Ukraine hopes to export millions of tons of grain to implement an UN-brokered deal with Moscow in Turkey despite Russia’s missile strikes in Odessa.
Ukraine hopes to start implementing a deal to export millions of tons of grain from blockaded Black Sea ports this week, despite Russian missile strikes on the key port city of Odessa threatening to undermine the deal.
Among the preparations, they mention the demining of essential areas for maritime traffic and the creation of special naval corridors for the safe passage of merchant ships, as well as the creation of a coordination center in Istanbul, where the agreement would have been signed, negotiated by the UN and Turkey. last Friday.
It is seen moving forward, despite the Odessa attacks, which Ukraine sees as a violation of Russia’s promise not to attack grain infrastructure and call into question the entire agreement mentioned above. For their part, Russian spokesmen say that the target of the attack was Ukraine’s military infrastructure in the port.
“Hopefully, it will be implemented in the next few days when the special coordination center is open in . . . Istanbul,” Ukraine’s Infrastructure Minister Oleksandr Kurbakov said at a briefing on Monday. “Sometime this week, we expect this whole process to start,” says the Financial Times.
The speaker highlighted the importance of exports for Ukraine’s economy and described the free export of grains as “a matter of survival” for Ukraine’s agricultural sector, which in turn is the second largest contributor to the European country’s economy.
“In these dire economic circumstances, it is important for Ukraine to earn foreign exchange through unblocking ports,” he mentions. He added that this brings $1 billion into the country’s budget per month, citing data from the Ministry of Finance and the national bank.
Turkey’s President Recep Tayyip Erdoğan said late Monday that Ankara was committed to ending the deal and that work was continuing on those to be based in Istanbul.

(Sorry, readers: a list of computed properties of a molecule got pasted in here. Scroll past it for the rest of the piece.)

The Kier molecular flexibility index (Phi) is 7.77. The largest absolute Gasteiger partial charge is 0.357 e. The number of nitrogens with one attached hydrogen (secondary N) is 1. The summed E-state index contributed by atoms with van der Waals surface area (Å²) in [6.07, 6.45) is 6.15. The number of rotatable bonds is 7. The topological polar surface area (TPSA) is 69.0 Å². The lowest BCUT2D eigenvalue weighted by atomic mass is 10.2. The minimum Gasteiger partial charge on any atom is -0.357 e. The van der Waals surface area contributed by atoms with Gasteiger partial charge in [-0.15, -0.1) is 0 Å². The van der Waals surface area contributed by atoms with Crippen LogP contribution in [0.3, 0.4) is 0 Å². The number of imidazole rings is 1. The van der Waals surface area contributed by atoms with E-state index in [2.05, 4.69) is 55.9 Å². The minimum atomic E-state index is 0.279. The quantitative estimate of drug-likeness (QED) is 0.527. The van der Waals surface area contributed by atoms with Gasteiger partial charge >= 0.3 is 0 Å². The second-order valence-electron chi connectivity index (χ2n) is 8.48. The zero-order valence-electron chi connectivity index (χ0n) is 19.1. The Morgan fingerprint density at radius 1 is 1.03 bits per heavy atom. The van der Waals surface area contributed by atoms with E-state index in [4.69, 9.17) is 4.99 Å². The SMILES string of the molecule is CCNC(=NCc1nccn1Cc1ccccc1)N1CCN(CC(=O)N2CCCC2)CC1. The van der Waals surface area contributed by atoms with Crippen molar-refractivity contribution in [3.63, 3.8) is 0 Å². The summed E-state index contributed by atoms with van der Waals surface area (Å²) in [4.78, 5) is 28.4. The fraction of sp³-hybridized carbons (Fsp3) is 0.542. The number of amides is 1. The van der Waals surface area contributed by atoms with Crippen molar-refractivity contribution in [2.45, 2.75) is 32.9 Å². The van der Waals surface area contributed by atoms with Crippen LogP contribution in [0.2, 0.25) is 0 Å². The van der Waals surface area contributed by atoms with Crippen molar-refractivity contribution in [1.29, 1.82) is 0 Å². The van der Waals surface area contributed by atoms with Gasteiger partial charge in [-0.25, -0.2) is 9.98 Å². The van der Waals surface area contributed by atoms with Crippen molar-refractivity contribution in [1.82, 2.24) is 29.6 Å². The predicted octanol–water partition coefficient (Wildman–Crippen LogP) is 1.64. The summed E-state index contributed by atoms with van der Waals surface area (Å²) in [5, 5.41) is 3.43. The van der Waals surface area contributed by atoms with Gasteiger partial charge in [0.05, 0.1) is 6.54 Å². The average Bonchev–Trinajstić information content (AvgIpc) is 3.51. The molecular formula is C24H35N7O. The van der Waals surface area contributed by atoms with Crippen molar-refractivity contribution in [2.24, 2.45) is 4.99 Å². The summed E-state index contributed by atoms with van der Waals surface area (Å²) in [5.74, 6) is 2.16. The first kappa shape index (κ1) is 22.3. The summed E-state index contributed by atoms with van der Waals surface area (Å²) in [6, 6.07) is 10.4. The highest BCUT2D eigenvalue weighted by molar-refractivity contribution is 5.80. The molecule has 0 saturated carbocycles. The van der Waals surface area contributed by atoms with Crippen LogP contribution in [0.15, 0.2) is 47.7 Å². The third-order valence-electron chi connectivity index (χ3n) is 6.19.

“We can see how sensitive the process is with the attack on the port of Odessa on Saturday,” Erdogan said in an interview with state broadcaster TRT, the Financial Times states. It also mentions that “We are saddened that this is happening, and a failure here will be to the detriment of all” and that “We expect everyone to keep their signatures and act in accordance with the responsibilities they have assumed and avoid actions that are contrary to the words and spirit of the agreement”.
Russia’s navy has blocked Ukraine’s trade sea routes since Russian President Vladimir Putin’s order to invade Ukraine when it launched missile strikes on its ports and grain storage infrastructure and attacked civilian grain shipping ships.
Thus trapping almost 22 million tons of wheat, corn, and other grains in the country, and the conflict leaving 47 million people around the world at risk of acute hunger, according to the World Food Program.
Supposedly, this agreement should introduce a “de facto ceasefire” with Ukraine and Russia agreeing not to attack merchant ships, civilian ships, or port facilities covered by the agreement.
Clearance of sea lanes would also be difficult, Kurbakov notes. Even mines from World War II were detected, he says. “All the ships will be transported by ships from the Ministry of Infrastructure that will lead the way and it will not be an easy process,” adds the spokesperson.
Speaking on a visit Sunday to Egypt, which has historically relied on Ukraine and Russia for most of its wheat imports, Russian Foreign Minister Sergei Lavrov, tried to counter accusations that Moscow had been “exporting hunger” with his blockade of the Black Sea.
For his part, Lavrov will also have more details about the agreement, saying that it would be implemented through a coordination center in Istanbul, where Ukraine would be “engaged in demining, allowing ships to go out into the open sea” and ” Russia, Turkey and one other participant to be determined, [will escort] the ship to the Bosphorus [Strait],” the Financial Times assures.
Source: Financial Times
Additional information Ayla Jean Yackley in Ankara